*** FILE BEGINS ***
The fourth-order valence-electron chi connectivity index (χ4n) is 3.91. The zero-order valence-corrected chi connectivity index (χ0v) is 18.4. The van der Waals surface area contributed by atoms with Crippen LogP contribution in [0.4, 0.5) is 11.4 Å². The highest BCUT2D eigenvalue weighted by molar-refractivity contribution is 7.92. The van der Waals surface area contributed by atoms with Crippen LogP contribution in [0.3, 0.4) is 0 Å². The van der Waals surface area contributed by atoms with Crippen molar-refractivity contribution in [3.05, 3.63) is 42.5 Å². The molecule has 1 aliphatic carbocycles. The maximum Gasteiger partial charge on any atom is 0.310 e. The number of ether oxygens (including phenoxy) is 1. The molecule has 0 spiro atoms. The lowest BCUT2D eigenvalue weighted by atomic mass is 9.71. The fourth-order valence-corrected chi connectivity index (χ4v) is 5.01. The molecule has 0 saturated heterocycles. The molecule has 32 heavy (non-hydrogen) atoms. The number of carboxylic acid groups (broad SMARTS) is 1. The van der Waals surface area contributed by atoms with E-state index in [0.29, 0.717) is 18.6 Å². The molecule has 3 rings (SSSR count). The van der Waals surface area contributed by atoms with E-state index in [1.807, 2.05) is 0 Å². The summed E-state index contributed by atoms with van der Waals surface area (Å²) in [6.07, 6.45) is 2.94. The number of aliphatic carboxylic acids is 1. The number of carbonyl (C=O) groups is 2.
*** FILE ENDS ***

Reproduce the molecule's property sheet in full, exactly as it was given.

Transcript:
The fourth-order valence-electron chi connectivity index (χ4n) is 3.91. The zero-order valence-corrected chi connectivity index (χ0v) is 18.4. The van der Waals surface area contributed by atoms with Crippen LogP contribution in [0.4, 0.5) is 11.4 Å². The highest BCUT2D eigenvalue weighted by molar-refractivity contribution is 7.92. The van der Waals surface area contributed by atoms with Crippen LogP contribution in [0.3, 0.4) is 0 Å². The van der Waals surface area contributed by atoms with Crippen molar-refractivity contribution in [3.05, 3.63) is 42.5 Å². The molecule has 1 aliphatic carbocycles. The maximum Gasteiger partial charge on any atom is 0.310 e. The number of ether oxygens (including phenoxy) is 1. The molecule has 0 spiro atoms. The lowest BCUT2D eigenvalue weighted by atomic mass is 9.71. The fourth-order valence-corrected chi connectivity index (χ4v) is 5.01. The molecule has 0 saturated heterocycles. The molecule has 32 heavy (non-hydrogen) atoms. The number of carboxylic acid groups (broad SMARTS) is 1. The van der Waals surface area contributed by atoms with E-state index in [0.29, 0.717) is 18.6 Å². The molecule has 3 rings (SSSR count). The van der Waals surface area contributed by atoms with E-state index in [1.807, 2.05) is 0 Å². The summed E-state index contributed by atoms with van der Waals surface area (Å²) in [6.07, 6.45) is 2.94. The number of aliphatic carboxylic acids is 1. The number of carbonyl (C=O) groups is 2.